A woman is urging others to seek help as she bravely speaks out to raise awareness of female genital mutilation (FGM).

Salimata Badji Knight, who lives in Dorset, was forced to undergo genital cutting at the age of five during a family visit to see her grandmother in Senegal.

FGM describe procedures that involve the removal of part or all of the external female genitalia. It’s usually performed by someone with no medical training and girls are given no anaesthetic.

Salimata was told she was going on a picnic with other women and girls in the community.

She endured hearing the screams of other girls who went before her – one of them died – but was too young to understand what was happening. She was the last one to be led away and held down by three women.

She recalls: “I didn’t know what was happening but I was so hurt. I bled and passed out. It was the old women that performed this ritual, with their old-fashioned views of continuing these ancient practices and to preserve tradition.

“Records of this ‘tradition’ go back as Ancient Egypt, when Pharaohs and the aristocracy are believed to have cut bits of skin as a sign of distinction – as a sign of identity. Some African nations still practice some body and facial marks, to distinguish themselves from other people from surrounding areas."

Salimata only realised she was a FGM survivor in her late teens and became very angry.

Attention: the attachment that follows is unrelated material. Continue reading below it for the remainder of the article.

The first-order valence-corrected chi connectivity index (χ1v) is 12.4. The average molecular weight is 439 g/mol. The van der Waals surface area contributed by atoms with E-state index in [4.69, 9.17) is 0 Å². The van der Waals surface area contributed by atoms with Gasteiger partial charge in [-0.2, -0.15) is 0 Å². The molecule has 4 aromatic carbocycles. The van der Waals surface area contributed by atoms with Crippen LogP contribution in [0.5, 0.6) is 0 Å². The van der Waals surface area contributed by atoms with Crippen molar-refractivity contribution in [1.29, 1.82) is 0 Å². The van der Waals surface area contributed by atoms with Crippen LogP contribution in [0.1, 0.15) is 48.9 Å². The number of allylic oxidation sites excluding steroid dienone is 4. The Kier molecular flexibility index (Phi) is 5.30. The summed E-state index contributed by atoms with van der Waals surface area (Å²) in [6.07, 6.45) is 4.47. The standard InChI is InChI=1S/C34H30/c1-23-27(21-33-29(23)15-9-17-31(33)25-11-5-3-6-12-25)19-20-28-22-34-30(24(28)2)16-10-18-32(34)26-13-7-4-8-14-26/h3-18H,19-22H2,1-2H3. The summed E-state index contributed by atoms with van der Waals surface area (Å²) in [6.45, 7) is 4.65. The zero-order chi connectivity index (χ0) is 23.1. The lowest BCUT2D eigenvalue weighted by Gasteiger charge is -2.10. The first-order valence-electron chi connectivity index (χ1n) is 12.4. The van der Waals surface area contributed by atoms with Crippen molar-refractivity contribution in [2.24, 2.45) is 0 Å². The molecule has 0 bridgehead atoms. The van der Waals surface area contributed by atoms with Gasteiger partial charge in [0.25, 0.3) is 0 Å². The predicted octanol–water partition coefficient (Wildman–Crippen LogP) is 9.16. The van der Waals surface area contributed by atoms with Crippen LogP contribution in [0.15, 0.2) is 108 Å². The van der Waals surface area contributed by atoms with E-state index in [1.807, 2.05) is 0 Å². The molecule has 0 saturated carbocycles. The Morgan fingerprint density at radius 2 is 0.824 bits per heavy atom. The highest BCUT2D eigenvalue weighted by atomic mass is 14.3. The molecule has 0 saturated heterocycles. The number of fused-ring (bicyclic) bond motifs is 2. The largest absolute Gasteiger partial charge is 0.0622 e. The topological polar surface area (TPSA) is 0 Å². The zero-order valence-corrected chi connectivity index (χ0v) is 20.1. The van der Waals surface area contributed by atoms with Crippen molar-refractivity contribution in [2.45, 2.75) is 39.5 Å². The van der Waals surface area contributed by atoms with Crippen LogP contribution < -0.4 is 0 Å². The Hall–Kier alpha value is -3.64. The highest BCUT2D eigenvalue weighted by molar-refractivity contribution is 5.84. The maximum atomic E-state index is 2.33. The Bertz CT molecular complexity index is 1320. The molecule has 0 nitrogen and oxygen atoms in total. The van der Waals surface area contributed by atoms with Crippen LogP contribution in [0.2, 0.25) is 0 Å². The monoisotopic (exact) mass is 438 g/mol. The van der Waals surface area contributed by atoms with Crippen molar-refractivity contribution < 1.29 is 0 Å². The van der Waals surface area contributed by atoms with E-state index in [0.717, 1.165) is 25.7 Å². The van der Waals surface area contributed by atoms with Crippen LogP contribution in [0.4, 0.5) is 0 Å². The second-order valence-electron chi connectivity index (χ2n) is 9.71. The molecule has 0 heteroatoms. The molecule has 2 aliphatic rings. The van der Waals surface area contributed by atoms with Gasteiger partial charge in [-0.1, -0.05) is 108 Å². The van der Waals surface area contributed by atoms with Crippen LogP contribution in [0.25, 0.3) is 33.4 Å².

She sought advice before confronting her parents.

Now a campaigner, Salimata speaks out about the harmful effects of cutting, some of which have left her unable to have children.

She said: “I wanted to make people realise that they don’t need to do that.

“They can still do the rituals, with a ceremony, dances and symbolically walk through a curtain. When the girls come out of the other side they have been through their rite of passage.”

Salimata is encouraging others to seek help by ringing the NSPCC’s FGM helpline.

There are an estimated 137,000 women and girls affected by FGM in England and Wales.

John Cameron, NSPCC Head of Helplines, said: “We hope this campaign will help to end the silence that surrounds FGM by encouraging young people and any adults worried about them to speak out and get help."

Speak to an NSPCC FGM helpline advisor on 0800 028 3550 or email fgmhelp@nspcc.org.uk so that appropriate action can be taken. More information can be found at nspcc.org.uk/fgm